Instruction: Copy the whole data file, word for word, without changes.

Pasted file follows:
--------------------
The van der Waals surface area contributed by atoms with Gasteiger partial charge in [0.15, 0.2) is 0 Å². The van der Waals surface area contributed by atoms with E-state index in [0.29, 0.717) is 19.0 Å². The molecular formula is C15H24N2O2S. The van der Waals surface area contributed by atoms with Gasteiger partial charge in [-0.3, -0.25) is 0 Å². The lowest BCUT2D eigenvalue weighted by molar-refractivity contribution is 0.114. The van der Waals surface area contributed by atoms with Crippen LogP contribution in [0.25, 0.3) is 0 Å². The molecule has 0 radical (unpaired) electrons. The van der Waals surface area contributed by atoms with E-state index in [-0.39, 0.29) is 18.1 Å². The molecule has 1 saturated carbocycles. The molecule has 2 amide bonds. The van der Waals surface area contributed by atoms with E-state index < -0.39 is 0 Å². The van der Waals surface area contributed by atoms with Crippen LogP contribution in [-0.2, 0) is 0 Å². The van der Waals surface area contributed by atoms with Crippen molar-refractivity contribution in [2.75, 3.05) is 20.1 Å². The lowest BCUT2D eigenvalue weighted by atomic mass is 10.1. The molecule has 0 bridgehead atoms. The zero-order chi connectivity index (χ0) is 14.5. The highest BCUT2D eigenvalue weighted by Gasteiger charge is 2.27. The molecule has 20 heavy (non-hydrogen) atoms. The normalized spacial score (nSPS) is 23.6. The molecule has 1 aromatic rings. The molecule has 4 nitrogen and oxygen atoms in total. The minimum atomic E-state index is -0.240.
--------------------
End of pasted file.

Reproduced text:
The van der Waals surface area contributed by atoms with Gasteiger partial charge in [0.15, 0.2) is 0 Å². The van der Waals surface area contributed by atoms with E-state index in [0.29, 0.717) is 19.0 Å². The molecular formula is C15H24N2O2S. The van der Waals surface area contributed by atoms with Gasteiger partial charge in [-0.3, -0.25) is 0 Å². The lowest BCUT2D eigenvalue weighted by molar-refractivity contribution is 0.114. The van der Waals surface area contributed by atoms with Crippen LogP contribution in [0.25, 0.3) is 0 Å². The molecule has 0 radical (unpaired) electrons. The van der Waals surface area contributed by atoms with E-state index in [-0.39, 0.29) is 18.1 Å². The molecule has 1 saturated carbocycles. The molecule has 2 amide bonds. The van der Waals surface area contributed by atoms with E-state index < -0.39 is 0 Å². The van der Waals surface area contributed by atoms with Crippen LogP contribution in [-0.2, 0) is 0 Å². The van der Waals surface area contributed by atoms with Crippen molar-refractivity contribution in [2.75, 3.05) is 20.1 Å². The lowest BCUT2D eigenvalue weighted by atomic mass is 10.1. The molecule has 0 bridgehead atoms. The zero-order chi connectivity index (χ0) is 14.5. The highest BCUT2D eigenvalue weighted by Gasteiger charge is 2.27. The molecule has 20 heavy (non-hydrogen) atoms. The normalized spacial score (nSPS) is 23.6. The molecule has 1 aromatic rings. The molecule has 4 nitrogen and oxygen atoms in total. The minimum atomic E-state index is -0.240.